book cover Link to Catalogue Perrin, David. The 20-Minute Retreat: 18 Sessions with the Saints to Nourish Your Faith. Toronto, ON: Novalis, 2019.

Perrin asks ‘Is it possible to live intimately with God in the everyday experiences of our lives – the joys and celebrations as well as the disappointments and setbacks?’ His book answers this question with a resounding ‘yes’! Drawing primarily from biblical stories, the experiences of Christian men and women throughout the ages, as well as the experiences of the author, this book engages what it means for us to live life deeply with God in today’s world. Each chapter is designed as a 20-minute self-guided spiritual retreat that can be carried out over a 21-day period or picked up on the occasional bases for personal guidance and inspiration. Questions for reflection at the end of each chapter provide the opportunity for a personal and continued reflection on the chapter in the context of one’s own life. [Source: Amazon.ca]

book cover Link to Catalogue Touhey, Ryan. The Watsas: Faith Fortitude and Family. Toronto, Ontario: Navo Chinoy, 2019.

The history of the Watsa family documents the values they have shared over several generations and which are so clearly evident in their earlier lives in India and now in Canada. In his research, historian Ryan Touhey uncovered fascinating new information and new images from India that explain the characteristics that this family brings to their lives in Canada. It is a remarkable story of courage, and humility, diligence, honesty, and integrity, in the face of challenging times,held together by a commitment to steadfast values and to helping others. The Watsas story speaks to what all of us hope for in a modern Canada. [Source: Book jacket]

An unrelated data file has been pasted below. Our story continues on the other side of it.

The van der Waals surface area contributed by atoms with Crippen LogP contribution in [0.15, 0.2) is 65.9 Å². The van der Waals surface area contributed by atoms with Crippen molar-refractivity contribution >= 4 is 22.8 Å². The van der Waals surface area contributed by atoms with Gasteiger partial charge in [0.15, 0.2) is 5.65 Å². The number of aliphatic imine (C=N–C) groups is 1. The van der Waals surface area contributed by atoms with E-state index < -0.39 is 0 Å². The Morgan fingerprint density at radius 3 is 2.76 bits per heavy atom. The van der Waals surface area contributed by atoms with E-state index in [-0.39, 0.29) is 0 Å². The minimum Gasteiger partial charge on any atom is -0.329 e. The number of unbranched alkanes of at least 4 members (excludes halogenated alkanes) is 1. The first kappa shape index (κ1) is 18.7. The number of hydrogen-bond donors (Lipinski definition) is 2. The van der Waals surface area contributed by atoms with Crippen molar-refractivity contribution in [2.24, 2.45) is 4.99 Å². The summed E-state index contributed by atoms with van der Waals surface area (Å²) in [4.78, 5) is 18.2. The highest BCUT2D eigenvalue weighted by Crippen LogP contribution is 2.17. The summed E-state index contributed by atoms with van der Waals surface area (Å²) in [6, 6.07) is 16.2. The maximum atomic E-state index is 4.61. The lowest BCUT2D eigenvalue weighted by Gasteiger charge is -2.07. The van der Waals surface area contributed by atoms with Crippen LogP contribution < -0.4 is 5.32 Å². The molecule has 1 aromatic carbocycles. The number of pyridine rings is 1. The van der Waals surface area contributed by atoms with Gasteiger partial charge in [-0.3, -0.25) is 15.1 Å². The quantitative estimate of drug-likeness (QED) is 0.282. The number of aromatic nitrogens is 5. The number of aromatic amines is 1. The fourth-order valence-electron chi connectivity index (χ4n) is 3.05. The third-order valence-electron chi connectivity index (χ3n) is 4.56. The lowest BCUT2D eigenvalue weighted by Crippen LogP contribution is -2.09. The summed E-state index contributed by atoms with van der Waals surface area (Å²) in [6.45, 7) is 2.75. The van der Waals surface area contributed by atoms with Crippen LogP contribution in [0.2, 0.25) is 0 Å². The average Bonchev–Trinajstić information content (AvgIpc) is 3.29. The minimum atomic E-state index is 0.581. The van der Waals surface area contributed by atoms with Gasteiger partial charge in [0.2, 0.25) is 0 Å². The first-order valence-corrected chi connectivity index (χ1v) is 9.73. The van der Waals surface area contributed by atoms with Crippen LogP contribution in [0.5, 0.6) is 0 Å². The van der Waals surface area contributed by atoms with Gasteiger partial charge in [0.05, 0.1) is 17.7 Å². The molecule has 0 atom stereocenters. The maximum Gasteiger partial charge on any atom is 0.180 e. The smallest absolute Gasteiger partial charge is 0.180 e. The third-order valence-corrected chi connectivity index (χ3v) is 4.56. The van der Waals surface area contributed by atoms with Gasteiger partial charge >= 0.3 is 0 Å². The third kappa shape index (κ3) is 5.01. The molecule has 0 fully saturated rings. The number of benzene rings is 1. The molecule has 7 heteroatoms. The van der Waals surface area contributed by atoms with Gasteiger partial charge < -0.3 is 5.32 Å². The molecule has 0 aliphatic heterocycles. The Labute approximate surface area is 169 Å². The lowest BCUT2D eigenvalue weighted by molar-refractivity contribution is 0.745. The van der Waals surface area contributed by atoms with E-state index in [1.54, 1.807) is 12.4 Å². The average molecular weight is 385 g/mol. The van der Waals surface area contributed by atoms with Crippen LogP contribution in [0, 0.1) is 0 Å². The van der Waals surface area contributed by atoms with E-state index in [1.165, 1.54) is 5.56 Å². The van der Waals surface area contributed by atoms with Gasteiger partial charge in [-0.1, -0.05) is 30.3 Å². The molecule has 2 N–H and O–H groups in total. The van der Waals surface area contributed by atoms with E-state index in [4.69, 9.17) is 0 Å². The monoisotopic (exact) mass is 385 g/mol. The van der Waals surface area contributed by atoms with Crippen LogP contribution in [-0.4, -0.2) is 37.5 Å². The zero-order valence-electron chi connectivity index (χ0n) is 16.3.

book cover Link to Catalogue Stumpf, Andrew. Ancient Philosophy: A Companion to the Core Readings. Peterborough, ON: Broadview Press, 2018.

Ancient Philosophy: A Companion to the Core Readings is designed as an approachable guide to the most important and influential works of ancient philosophy. The book begins with a brief overview of ancient Greek mythology and the pre-Socratic philosophers. It then examines a number of the most important works from Plato and Aristotle, including Euthyphro, Meno, Republic, the Categories, the Physics, and the Nicomachean Ethics, before concluding with a brief look at Hellenistic philosophy and the origins of Neoplatonism. Readers who might otherwise struggle with the original texts will find an exceedingly helpful guide in Stumpf’s clear explanations and analyses. Numerous diagrams and images are provided to aid in comprehension. [Source: publisher's website]

book cover Link to Catalogue Bruder, Helen, and Tristanne Connolly, eds. Beastly Blake. Basingstoke, UK: Pagrave Macmillan, 2018.